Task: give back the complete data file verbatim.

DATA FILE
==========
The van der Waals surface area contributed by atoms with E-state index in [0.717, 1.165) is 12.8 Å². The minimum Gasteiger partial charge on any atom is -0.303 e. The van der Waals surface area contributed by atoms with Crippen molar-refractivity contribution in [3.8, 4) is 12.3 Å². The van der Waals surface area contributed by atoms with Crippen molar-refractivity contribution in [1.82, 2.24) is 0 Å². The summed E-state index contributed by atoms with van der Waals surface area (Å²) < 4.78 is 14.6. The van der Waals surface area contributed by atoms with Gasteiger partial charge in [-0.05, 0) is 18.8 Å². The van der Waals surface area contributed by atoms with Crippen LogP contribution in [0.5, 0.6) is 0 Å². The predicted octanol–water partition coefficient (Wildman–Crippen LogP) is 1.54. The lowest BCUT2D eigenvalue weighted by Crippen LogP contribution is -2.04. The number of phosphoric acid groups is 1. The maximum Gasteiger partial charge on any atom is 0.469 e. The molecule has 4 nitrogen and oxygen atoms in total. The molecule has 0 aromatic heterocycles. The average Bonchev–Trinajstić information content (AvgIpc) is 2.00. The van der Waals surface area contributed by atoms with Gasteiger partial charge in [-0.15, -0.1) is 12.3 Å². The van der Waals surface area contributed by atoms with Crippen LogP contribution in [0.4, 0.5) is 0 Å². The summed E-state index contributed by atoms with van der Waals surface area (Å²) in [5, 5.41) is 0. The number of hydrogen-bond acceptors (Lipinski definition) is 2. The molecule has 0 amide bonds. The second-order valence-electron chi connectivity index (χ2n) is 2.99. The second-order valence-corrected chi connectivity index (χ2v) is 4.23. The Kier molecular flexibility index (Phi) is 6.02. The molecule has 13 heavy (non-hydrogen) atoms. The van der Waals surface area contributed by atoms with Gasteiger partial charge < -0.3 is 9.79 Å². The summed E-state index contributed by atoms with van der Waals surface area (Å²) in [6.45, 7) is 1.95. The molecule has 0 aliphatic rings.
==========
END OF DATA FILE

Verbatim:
The van der Waals surface area contributed by atoms with E-state index in [0.717, 1.165) is 12.8 Å². The minimum Gasteiger partial charge on any atom is -0.303 e. The van der Waals surface area contributed by atoms with Crippen molar-refractivity contribution in [3.8, 4) is 12.3 Å². The van der Waals surface area contributed by atoms with Crippen molar-refractivity contribution in [1.82, 2.24) is 0 Å². The summed E-state index contributed by atoms with van der Waals surface area (Å²) < 4.78 is 14.6. The van der Waals surface area contributed by atoms with Gasteiger partial charge in [-0.05, 0) is 18.8 Å². The van der Waals surface area contributed by atoms with Crippen LogP contribution in [0.5, 0.6) is 0 Å². The predicted octanol–water partition coefficient (Wildman–Crippen LogP) is 1.54. The lowest BCUT2D eigenvalue weighted by Crippen LogP contribution is -2.04. The number of phosphoric acid groups is 1. The maximum Gasteiger partial charge on any atom is 0.469 e. The molecule has 4 nitrogen and oxygen atoms in total. The molecule has 0 aromatic heterocycles. The average Bonchev–Trinajstić information content (AvgIpc) is 2.00. The van der Waals surface area contributed by atoms with Gasteiger partial charge in [-0.15, -0.1) is 12.3 Å². The van der Waals surface area contributed by atoms with Crippen LogP contribution in [0.4, 0.5) is 0 Å². The summed E-state index contributed by atoms with van der Waals surface area (Å²) in [5, 5.41) is 0. The number of hydrogen-bond acceptors (Lipinski definition) is 2. The molecule has 0 amide bonds. The second-order valence-electron chi connectivity index (χ2n) is 2.99. The second-order valence-corrected chi connectivity index (χ2v) is 4.23. The Kier molecular flexibility index (Phi) is 6.02. The molecule has 13 heavy (non-hydrogen) atoms. The van der Waals surface area contributed by atoms with Gasteiger partial charge < -0.3 is 9.79 Å². The summed E-state index contributed by atoms with van der Waals surface area (Å²) in [6.45, 7) is 1.95. The molecule has 0 aliphatic rings.